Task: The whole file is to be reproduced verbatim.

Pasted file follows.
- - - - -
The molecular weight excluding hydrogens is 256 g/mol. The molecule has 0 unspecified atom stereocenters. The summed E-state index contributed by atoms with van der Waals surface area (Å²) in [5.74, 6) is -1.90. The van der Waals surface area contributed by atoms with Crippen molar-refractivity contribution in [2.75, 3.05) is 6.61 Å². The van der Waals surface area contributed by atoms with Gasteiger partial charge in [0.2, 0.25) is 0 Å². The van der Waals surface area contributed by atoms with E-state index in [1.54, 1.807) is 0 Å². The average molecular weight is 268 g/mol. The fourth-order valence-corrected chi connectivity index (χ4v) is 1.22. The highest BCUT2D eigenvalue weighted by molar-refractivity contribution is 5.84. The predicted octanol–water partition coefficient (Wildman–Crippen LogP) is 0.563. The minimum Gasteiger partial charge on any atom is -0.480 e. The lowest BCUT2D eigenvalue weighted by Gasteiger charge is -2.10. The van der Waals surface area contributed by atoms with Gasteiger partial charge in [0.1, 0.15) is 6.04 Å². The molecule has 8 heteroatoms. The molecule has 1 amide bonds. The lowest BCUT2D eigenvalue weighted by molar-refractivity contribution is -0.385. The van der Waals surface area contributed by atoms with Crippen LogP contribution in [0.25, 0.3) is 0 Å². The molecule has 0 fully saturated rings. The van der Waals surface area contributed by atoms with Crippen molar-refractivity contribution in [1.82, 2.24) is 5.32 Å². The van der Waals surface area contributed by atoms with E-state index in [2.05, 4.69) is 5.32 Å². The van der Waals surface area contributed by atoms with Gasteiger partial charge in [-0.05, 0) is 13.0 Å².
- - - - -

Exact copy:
The molecular weight excluding hydrogens is 256 g/mol. The molecule has 0 unspecified atom stereocenters. The summed E-state index contributed by atoms with van der Waals surface area (Å²) in [5.74, 6) is -1.90. The van der Waals surface area contributed by atoms with Crippen molar-refractivity contribution in [2.75, 3.05) is 6.61 Å². The van der Waals surface area contributed by atoms with Gasteiger partial charge in [0.2, 0.25) is 0 Å². The van der Waals surface area contributed by atoms with E-state index in [1.54, 1.807) is 0 Å². The average molecular weight is 268 g/mol. The fourth-order valence-corrected chi connectivity index (χ4v) is 1.22. The highest BCUT2D eigenvalue weighted by molar-refractivity contribution is 5.84. The predicted octanol–water partition coefficient (Wildman–Crippen LogP) is 0.563. The minimum Gasteiger partial charge on any atom is -0.480 e. The lowest BCUT2D eigenvalue weighted by Gasteiger charge is -2.10. The van der Waals surface area contributed by atoms with Gasteiger partial charge in [0.1, 0.15) is 6.04 Å². The molecule has 8 heteroatoms. The molecule has 1 amide bonds. The lowest BCUT2D eigenvalue weighted by molar-refractivity contribution is -0.385. The van der Waals surface area contributed by atoms with Crippen LogP contribution in [0.25, 0.3) is 0 Å². The molecule has 0 fully saturated rings. The van der Waals surface area contributed by atoms with Crippen molar-refractivity contribution in [1.82, 2.24) is 5.32 Å². The van der Waals surface area contributed by atoms with E-state index in [2.05, 4.69) is 5.32 Å². The van der Waals surface area contributed by atoms with Gasteiger partial charge in [-0.05, 0) is 13.0 Å².